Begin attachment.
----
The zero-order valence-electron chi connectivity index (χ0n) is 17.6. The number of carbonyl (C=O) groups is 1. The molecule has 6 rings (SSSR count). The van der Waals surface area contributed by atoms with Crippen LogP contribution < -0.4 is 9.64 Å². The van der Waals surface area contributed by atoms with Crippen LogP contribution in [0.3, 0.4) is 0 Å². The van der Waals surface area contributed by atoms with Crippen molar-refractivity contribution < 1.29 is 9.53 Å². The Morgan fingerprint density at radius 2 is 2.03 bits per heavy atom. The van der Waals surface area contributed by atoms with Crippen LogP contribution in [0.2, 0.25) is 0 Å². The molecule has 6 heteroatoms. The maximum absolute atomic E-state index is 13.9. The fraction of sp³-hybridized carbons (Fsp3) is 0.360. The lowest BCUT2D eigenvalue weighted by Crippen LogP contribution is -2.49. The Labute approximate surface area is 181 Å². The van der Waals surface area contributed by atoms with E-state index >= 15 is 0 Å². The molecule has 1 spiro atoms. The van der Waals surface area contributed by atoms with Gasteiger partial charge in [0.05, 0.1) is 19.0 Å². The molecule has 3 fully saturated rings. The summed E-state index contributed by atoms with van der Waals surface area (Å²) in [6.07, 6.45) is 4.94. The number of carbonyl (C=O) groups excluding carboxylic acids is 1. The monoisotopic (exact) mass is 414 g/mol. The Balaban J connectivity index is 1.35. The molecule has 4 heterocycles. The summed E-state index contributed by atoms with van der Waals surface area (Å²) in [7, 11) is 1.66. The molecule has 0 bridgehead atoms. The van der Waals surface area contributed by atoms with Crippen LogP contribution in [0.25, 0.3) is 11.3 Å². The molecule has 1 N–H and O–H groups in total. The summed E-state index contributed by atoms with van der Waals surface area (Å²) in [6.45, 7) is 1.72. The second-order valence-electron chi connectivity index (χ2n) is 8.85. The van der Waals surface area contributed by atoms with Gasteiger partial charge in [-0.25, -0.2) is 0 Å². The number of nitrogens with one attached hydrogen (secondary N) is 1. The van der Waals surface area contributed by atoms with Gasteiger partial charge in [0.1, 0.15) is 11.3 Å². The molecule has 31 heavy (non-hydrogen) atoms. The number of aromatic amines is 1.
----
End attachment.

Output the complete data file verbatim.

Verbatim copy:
The zero-order valence-electron chi connectivity index (χ0n) is 17.6. The number of carbonyl (C=O) groups is 1. The molecule has 6 rings (SSSR count). The van der Waals surface area contributed by atoms with Crippen LogP contribution < -0.4 is 9.64 Å². The van der Waals surface area contributed by atoms with Crippen LogP contribution in [0.3, 0.4) is 0 Å². The van der Waals surface area contributed by atoms with Crippen molar-refractivity contribution < 1.29 is 9.53 Å². The Morgan fingerprint density at radius 2 is 2.03 bits per heavy atom. The van der Waals surface area contributed by atoms with Crippen LogP contribution in [0.2, 0.25) is 0 Å². The molecule has 6 heteroatoms. The maximum absolute atomic E-state index is 13.9. The fraction of sp³-hybridized carbons (Fsp3) is 0.360. The lowest BCUT2D eigenvalue weighted by Crippen LogP contribution is -2.49. The Labute approximate surface area is 181 Å². The van der Waals surface area contributed by atoms with E-state index >= 15 is 0 Å². The molecule has 1 spiro atoms. The van der Waals surface area contributed by atoms with Gasteiger partial charge in [0.05, 0.1) is 19.0 Å². The molecule has 3 fully saturated rings. The summed E-state index contributed by atoms with van der Waals surface area (Å²) in [6.07, 6.45) is 4.94. The number of carbonyl (C=O) groups excluding carboxylic acids is 1. The monoisotopic (exact) mass is 414 g/mol. The Balaban J connectivity index is 1.35. The molecule has 4 heterocycles. The summed E-state index contributed by atoms with van der Waals surface area (Å²) in [7, 11) is 1.66. The molecule has 0 bridgehead atoms. The van der Waals surface area contributed by atoms with Crippen LogP contribution in [0.25, 0.3) is 11.3 Å². The molecule has 1 N–H and O–H groups in total. The summed E-state index contributed by atoms with van der Waals surface area (Å²) in [6.45, 7) is 1.72. The second-order valence-electron chi connectivity index (χ2n) is 8.85. The van der Waals surface area contributed by atoms with Gasteiger partial charge in [-0.25, -0.2) is 0 Å². The number of nitrogens with one attached hydrogen (secondary N) is 1. The van der Waals surface area contributed by atoms with Gasteiger partial charge in [0.1, 0.15) is 11.3 Å². The molecule has 31 heavy (non-hydrogen) atoms. The number of aromatic amines is 1.